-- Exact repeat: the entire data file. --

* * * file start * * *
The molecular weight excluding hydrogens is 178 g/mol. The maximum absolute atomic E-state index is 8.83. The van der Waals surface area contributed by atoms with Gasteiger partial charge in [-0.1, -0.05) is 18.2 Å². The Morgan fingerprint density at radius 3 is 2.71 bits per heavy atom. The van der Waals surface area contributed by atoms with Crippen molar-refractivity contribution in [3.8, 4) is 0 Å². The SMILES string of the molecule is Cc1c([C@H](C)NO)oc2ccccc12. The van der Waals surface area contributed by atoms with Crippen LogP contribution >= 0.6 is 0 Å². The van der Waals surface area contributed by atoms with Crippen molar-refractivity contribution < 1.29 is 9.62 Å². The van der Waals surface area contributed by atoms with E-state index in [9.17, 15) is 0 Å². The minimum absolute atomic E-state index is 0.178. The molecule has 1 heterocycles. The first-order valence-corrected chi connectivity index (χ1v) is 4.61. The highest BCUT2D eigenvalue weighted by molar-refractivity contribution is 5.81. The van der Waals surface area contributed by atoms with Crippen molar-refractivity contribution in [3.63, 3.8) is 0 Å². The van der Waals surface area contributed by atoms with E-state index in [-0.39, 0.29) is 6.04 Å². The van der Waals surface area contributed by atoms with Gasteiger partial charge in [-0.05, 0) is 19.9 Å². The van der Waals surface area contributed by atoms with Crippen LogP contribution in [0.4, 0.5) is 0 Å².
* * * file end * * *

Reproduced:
The molecular weight excluding hydrogens is 178 g/mol. The maximum absolute atomic E-state index is 8.83. The van der Waals surface area contributed by atoms with Gasteiger partial charge in [-0.1, -0.05) is 18.2 Å². The Morgan fingerprint density at radius 3 is 2.71 bits per heavy atom. The van der Waals surface area contributed by atoms with Crippen molar-refractivity contribution in [3.8, 4) is 0 Å². The SMILES string of the molecule is Cc1c([C@H](C)NO)oc2ccccc12. The van der Waals surface area contributed by atoms with Crippen LogP contribution >= 0.6 is 0 Å². The van der Waals surface area contributed by atoms with Crippen molar-refractivity contribution < 1.29 is 9.62 Å². The van der Waals surface area contributed by atoms with E-state index in [9.17, 15) is 0 Å². The minimum absolute atomic E-state index is 0.178. The molecule has 1 heterocycles. The first-order valence-corrected chi connectivity index (χ1v) is 4.61. The highest BCUT2D eigenvalue weighted by molar-refractivity contribution is 5.81. The van der Waals surface area contributed by atoms with Crippen molar-refractivity contribution in [3.63, 3.8) is 0 Å². The van der Waals surface area contributed by atoms with E-state index in [-0.39, 0.29) is 6.04 Å². The van der Waals surface area contributed by atoms with Gasteiger partial charge in [-0.05, 0) is 19.9 Å². The van der Waals surface area contributed by atoms with Crippen LogP contribution in [0.4, 0.5) is 0 Å².